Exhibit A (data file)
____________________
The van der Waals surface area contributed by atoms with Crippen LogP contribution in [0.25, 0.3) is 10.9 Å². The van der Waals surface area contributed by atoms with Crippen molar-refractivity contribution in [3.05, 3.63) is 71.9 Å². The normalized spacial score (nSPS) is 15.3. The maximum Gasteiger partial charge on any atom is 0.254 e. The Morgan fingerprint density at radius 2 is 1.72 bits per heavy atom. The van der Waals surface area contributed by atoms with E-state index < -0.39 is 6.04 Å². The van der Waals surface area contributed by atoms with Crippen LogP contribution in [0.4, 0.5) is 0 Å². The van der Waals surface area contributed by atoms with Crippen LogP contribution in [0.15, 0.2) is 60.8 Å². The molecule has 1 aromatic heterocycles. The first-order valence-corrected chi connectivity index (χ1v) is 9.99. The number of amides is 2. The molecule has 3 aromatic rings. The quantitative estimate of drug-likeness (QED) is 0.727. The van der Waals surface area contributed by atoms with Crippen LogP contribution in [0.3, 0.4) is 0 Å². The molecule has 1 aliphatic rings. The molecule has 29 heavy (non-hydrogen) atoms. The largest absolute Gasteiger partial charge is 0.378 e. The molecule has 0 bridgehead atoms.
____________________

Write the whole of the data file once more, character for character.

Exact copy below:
The van der Waals surface area contributed by atoms with Crippen LogP contribution in [0.25, 0.3) is 10.9 Å². The van der Waals surface area contributed by atoms with Crippen molar-refractivity contribution in [3.05, 3.63) is 71.9 Å². The normalized spacial score (nSPS) is 15.3. The maximum Gasteiger partial charge on any atom is 0.254 e. The Morgan fingerprint density at radius 2 is 1.72 bits per heavy atom. The van der Waals surface area contributed by atoms with E-state index < -0.39 is 6.04 Å². The van der Waals surface area contributed by atoms with Crippen LogP contribution in [0.4, 0.5) is 0 Å². The van der Waals surface area contributed by atoms with Crippen LogP contribution in [0.15, 0.2) is 60.8 Å². The molecule has 1 aromatic heterocycles. The first-order valence-corrected chi connectivity index (χ1v) is 9.99. The number of amides is 2. The molecule has 3 aromatic rings. The quantitative estimate of drug-likeness (QED) is 0.727. The van der Waals surface area contributed by atoms with Crippen LogP contribution in [0.3, 0.4) is 0 Å². The molecule has 1 aliphatic rings. The molecule has 29 heavy (non-hydrogen) atoms. The largest absolute Gasteiger partial charge is 0.378 e. The molecule has 0 bridgehead atoms.